I have created an extension to generate invoices (contributions) based on time spend on activities on a case.

For each activity a line item was created and added to the contribution. Also the financial type had 21% percent of VAT configured.

In CiviCRM version 4.6 this extension works smoothly. However after upgrading to CiviCRM version 5.9.1 I cannnot edit contributions any more. It fails with the error Expected one FinancialItem but found 0.

After debugging I found out that the line items created with my extension does not have a related financial item (I did not even know they existed and/or where required).

So now I have changed my extension to create two financial items when one line item is added:

  1. One financial item for the amount without VAT
  2. And, one financial item for the VAT amount

Contributions created after this change could be edited. Hurray!

The questions

Now comes my questions:

  1. What are financial items?
  2. How do they differ from line items?
  3. Where do I find documentation about line items and financial items?
  4. What are financial transactions (trxn)? (See answer of Joe)?


To create all the underlying financial items etc.. One must use the Order API. The order API does create a contribution and line items.

4 Answers 4


The Line Item table is oriented towards the current state of an order's line item. The Financial Item table is oriented towards keeping track of the history of the financial aspects of line items. The Financial Transaction table is the base table for financial transactions created by CiviCRM every time there is any add, update, cancel, refund, pay grant or other action that has a financial impact.

At a high level, each time there is a change in a line item that produces a financial effect, like a change in the quantity, or the price, or the financial type associated with the line item, a reversal entry of the previous financial impact of the line item is made in the financial item table, and a new entry is inserted representing the current financial impact.

Another difference is that line items are more like business entities while financial items are aspects of financial accounting entries. To hide the complexity of double entry bookkeeping, CiviCRM uses Financial Types to create a bundle of Financial Accounts that will be used through the life cycle of a transaction for things like its Accounts Receivable account, its Revenue account, and potentially other accounts like the Accounts Payable or Contra Revenue account for refunds owing. These financial accounts are the ones that appear in the Chart of Accounts for an organization. Line items have financial types associated with them, while the specific detailed nature of financial items means they have financial accounts associated with them.

The civicrm_financial_trxn and civicrm_financial_item tables hold the main accounting or bookkeeping information in CiviCRM while civicrm_entity_financial_trxn is a related table that connects records in civicrm_financial_trxn to related records in various other tables. There are many types of financial transactions, and they all are stored in these tables, and are exportable via Financial Batch exports to Accounting Packages like QuickBooks, Sage, and Microsoft Dynamics.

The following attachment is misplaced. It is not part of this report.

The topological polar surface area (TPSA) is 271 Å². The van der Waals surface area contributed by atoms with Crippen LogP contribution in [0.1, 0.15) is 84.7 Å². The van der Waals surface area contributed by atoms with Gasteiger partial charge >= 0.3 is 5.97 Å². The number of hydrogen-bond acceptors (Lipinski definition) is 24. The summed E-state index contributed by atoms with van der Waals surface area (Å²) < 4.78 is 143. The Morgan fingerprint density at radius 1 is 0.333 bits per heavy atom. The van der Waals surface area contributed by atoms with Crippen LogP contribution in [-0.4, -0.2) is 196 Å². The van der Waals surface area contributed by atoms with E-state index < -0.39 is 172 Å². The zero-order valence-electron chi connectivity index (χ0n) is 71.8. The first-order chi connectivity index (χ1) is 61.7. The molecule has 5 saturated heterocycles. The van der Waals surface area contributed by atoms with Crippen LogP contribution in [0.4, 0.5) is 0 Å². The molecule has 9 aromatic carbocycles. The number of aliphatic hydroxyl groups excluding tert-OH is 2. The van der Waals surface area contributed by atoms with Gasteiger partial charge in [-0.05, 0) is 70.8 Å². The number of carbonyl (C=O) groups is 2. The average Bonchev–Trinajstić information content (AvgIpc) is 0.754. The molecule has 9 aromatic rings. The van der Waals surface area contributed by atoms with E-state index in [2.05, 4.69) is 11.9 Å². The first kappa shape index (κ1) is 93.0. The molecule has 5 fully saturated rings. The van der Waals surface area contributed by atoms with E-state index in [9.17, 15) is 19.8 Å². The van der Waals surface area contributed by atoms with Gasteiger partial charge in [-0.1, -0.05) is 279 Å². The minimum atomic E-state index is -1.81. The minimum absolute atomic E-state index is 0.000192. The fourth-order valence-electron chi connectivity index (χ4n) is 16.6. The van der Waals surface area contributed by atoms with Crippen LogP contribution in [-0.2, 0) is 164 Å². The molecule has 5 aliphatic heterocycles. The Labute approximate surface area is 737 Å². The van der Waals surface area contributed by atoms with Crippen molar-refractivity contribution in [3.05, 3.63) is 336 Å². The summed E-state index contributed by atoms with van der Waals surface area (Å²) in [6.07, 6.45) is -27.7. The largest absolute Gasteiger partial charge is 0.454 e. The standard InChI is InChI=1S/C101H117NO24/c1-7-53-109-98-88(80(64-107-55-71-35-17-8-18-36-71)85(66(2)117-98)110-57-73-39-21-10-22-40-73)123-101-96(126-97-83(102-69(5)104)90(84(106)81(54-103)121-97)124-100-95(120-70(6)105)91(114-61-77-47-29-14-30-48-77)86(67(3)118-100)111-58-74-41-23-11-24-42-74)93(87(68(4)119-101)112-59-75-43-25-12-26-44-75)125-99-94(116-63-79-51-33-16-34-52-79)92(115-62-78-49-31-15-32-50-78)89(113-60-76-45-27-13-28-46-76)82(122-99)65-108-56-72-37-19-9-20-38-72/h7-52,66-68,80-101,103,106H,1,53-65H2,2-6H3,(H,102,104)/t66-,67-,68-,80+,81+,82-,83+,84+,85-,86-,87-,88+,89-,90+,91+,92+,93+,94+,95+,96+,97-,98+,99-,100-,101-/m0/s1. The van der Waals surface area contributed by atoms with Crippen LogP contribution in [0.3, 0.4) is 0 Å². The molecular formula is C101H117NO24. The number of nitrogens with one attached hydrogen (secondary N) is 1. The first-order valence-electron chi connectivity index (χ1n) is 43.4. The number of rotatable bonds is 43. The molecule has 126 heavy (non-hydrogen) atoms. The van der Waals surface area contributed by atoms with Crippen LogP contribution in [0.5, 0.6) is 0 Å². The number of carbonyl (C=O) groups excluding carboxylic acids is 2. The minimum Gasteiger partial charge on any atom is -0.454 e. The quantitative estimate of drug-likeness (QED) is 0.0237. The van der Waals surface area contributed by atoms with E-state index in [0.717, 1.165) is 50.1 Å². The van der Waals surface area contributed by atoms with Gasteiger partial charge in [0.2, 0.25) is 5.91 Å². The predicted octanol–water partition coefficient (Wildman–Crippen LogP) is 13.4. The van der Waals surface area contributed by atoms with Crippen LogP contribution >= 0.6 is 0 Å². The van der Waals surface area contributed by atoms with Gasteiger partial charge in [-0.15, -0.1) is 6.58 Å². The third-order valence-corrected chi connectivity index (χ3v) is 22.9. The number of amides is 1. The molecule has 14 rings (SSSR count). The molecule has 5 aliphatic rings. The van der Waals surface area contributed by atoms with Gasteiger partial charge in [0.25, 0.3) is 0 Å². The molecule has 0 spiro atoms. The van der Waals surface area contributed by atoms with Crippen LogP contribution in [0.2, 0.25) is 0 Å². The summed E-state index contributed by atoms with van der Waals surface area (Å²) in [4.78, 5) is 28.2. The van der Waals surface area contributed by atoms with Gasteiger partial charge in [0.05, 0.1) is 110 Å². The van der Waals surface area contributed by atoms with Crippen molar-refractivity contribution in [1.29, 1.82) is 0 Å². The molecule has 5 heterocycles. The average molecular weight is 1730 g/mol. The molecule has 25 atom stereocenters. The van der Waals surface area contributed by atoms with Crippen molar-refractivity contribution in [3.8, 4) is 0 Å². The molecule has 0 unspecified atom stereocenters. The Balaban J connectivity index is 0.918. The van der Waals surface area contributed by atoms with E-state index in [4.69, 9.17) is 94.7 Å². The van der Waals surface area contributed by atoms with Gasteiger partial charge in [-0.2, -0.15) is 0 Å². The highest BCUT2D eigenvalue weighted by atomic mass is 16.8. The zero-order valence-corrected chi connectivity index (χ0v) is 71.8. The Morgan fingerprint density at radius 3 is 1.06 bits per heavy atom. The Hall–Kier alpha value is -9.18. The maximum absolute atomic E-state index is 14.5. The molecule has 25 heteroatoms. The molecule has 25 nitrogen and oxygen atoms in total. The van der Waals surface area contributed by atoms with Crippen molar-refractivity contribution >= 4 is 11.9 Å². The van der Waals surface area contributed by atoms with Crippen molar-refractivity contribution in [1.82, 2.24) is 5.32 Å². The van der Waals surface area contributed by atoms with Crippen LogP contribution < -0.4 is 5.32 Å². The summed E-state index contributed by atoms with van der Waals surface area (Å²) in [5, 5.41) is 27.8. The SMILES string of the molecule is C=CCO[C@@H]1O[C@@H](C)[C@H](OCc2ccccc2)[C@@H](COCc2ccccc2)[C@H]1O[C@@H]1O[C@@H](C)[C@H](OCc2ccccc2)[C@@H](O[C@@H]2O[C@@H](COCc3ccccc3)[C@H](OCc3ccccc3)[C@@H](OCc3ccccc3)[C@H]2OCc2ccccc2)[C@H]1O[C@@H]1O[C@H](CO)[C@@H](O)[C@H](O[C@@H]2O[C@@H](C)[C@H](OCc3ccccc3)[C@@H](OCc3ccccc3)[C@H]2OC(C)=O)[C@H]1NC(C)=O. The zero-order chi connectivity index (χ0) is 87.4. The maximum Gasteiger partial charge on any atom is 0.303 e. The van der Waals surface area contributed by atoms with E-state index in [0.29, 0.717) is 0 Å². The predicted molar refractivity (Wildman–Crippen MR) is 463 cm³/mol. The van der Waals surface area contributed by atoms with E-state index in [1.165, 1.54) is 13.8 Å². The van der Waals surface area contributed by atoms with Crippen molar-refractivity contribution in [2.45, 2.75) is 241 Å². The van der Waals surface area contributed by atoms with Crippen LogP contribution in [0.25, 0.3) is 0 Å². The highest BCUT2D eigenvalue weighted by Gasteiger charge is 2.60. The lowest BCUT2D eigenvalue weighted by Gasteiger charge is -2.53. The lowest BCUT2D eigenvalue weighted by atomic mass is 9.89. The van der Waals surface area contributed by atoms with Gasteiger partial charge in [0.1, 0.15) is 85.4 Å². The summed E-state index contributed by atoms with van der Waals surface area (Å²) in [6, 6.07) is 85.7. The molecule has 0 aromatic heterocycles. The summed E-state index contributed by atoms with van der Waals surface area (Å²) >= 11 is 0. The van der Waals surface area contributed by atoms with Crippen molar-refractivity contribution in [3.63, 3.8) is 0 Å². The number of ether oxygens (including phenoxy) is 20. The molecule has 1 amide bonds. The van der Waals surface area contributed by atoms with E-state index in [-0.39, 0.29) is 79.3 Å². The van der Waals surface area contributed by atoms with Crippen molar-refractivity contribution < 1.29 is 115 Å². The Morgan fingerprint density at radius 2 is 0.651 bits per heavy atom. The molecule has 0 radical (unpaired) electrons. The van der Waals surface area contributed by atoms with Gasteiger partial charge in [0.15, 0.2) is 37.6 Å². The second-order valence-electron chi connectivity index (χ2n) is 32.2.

Bookkeeping entries have two sides to them: a debit account and a credit account, as well as an amount and a date. Some bookkeeping entries are split, where a single amount on one side is split amongst several amounts and accounts on the other side. For example, a payment for an event registration and a donation would have the total going into the bank on one side, and revenue being recognized for two accounts on the other side.

In the case of contributions which handle the finances for donations, memberships and event registration as well as other sale items, each line item will create a civicrm_financial_item, each payment will create a civicrm_financial_trxn, and civicrm_entity_financial_item records will connect them. In the case of line items with sales tax, which in general goes to a different account in an organization's chart of accounts, there will be an additional entry in the civicrm_financial_item table representing the tax on a line item.

An important principle of accounting is that books should be auditable. One part of that is to retain records about all of the changes that have been made on items. So if a purchase is made with pay later selected, and two partial payments are made, the number of things purchased is changed, a refund is made, etc., then all of these are tracked in the financial tables in CiviCRM. Entries in civicrm_financial_item and civicrm_financial_trxn tables are intended to never be edited or deleted.

We highly discourage developers trying to write directly to the civicrm_financial_trxn, civicrm_financial_item and civicrm_entity_financial_trxn tables which store financial information in CiviCRM since version 4.3. We'd encourage use of the order api and/or payment api, and will enhance and/or fix issues with those APIs.

Documentation that is reasonably accurate on entries for these interlinked tables for various types of accounting transactions can be found at https://wiki.civicrm.org/confluence/display/CRM/CiviAccounts+Data+Flow#CiviAccounts4.3DataFlow-OnlineorofflinecontributionwithFEE.

The Caldera Forms CiviCRM plugin for WordPress was recently trying to integrate its support for various line item operations with Civi core, so their code may provide useful guidance. The Line Item Edit extension might also be a useful developer resource, though I seem to recall that it needs a bit of refactoring.